A Mississippi man was charged Wednesday after he allegedly threatened to kill U.S. Senator Roger Wicker.

The 58-year-old man, identified as William Carl Sappington, was charged with threatening to injure or kill a United States official during a preliminary hearing in District Court in Oxford, Mississippi on Wednesday.

During the hearing, Magistrate Roy Percy denied Sappington bail and ordered to keep him detained until the case is presented to a grand jury, according to Northeast Mississippi Daily Journal.

The judge noted that Sappington had a history of violent offenses, including felony and misdemeanor, along with failing to abide by the conditions of release. Judge Percy added Sappington was on parole for a theft conviction at the time of the latest offense.

FBI special agent Jason Nixon, who testified during the hearing, stated Sappington went to the residence of George Wicker, the senator's cousin, in Benton County, on April 26. At the residence, he told the cousin he wanted to connect with Sen. Roger Wicker.

When questioned why, Sappington replied, he wanted to kill the senator.

"Because he knows," Sappington said, according to court records.

The cousin called the senator and told him about the matter. The senator then informed the police, who arrived at the scene and apprehended Sappington.

"Sappington reportedly said he intended to kill Roger Wicker because of his involvement in an incident he had with law enforcement back in 2014," Nixon disclosed.

The alleged killing plan stemmed from a February 2014 incident, during which Sappington was arrested for an alleged aggravated assault of his brother. When he attempted to escape arrest, he was taken down by a police dog. During this encounter, Sappington was bitten by the police dog in his arm and was taken to a hospital in Memphis for treatment by law enforcement.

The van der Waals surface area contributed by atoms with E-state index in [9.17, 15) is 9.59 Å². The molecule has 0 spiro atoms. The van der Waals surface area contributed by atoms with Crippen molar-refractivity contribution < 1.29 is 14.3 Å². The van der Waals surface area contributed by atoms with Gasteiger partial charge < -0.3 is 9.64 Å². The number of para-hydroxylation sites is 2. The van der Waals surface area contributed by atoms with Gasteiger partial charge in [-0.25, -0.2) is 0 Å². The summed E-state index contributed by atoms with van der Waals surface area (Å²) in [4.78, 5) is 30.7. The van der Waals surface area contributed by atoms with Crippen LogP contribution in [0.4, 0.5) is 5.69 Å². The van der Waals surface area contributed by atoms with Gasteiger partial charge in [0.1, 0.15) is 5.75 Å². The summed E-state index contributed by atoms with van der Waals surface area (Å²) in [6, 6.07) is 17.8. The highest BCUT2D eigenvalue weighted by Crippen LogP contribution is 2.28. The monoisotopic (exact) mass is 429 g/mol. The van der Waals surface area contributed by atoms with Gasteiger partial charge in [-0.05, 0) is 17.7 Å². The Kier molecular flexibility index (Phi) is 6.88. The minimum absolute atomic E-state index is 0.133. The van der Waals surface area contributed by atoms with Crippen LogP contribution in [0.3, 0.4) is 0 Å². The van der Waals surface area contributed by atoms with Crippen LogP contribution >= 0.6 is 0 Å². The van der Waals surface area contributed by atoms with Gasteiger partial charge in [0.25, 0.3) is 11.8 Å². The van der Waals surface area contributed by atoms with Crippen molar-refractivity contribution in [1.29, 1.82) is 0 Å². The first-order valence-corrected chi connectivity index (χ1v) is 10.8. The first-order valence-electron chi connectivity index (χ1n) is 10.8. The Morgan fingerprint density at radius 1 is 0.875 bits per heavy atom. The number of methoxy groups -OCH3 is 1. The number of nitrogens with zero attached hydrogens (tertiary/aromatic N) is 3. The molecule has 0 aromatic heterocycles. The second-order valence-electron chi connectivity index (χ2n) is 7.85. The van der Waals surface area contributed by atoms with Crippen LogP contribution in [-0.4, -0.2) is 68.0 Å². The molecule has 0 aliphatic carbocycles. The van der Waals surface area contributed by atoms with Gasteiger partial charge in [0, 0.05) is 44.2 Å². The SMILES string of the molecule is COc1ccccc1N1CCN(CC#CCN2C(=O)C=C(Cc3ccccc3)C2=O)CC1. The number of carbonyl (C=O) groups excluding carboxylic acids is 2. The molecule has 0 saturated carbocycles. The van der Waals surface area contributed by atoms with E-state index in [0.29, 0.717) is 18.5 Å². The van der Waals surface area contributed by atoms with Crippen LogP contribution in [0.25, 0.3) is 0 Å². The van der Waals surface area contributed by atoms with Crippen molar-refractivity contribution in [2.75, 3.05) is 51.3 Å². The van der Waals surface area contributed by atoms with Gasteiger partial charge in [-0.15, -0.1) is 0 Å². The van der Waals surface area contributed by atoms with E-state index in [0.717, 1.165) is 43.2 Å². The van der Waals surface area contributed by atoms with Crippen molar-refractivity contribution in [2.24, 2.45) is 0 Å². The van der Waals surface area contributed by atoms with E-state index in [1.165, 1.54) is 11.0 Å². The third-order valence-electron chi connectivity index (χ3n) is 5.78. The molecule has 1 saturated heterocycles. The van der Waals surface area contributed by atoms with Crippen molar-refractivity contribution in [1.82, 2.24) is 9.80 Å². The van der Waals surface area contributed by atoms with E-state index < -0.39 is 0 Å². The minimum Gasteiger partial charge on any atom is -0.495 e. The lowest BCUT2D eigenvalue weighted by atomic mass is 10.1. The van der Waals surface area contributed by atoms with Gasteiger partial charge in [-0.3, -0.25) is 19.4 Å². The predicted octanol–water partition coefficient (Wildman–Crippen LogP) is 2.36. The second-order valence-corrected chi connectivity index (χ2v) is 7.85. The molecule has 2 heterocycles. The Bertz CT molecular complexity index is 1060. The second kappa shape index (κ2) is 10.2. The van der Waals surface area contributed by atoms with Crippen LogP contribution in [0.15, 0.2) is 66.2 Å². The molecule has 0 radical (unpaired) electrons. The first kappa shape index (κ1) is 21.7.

In the criminal complaint, FBI special agent Matthew Shanahan wrote that during this incident, Sappington felt he was kidnapped and was taken out of the state without a hearing. He alleged the jurisdiction laws were violated.

"Sappington felt that speaking to the senator representing his area was his last course of action to obtain justice," the FBI said in court records, Rival Times reported citing CNN.

He was recently released from jail in November 2022 in connection with a theft of property worth over $10,000. After release, he attempted to retain a lawyer to get justice for the alleged illegal actions against him in 2014, but failed. As a result, he sought to talk to Senator Wicker, who represented the area, as a last resort.

"He said they done him wrong, railroaded him," Sappington's sister Yvonne Shook testified in his defense. "He said he just wanted them to hear his side. I told him he needed to move on." Sappington had been living at Shook's house since his release.

Some of Sappington's misdemeanor convictions announced by Judge Percy include assault, leaving the scene of an accident, threats, driving under the influence, malicious mischief and vandalism. Among many felony convictions, the magistrate named possession of a sawed-off shotgun, assaulting a federal law enforcement officer, attempted burglary, two aggravated assaults and theft.

Police car
Tennessee double homicide suspect found dead in Mississippi. In this photo, police and State Troopers block entrances to the TN Naval Reserve Center July 16, 2015, in Chattanooga, Tennessee. Getty Images / Jason Davis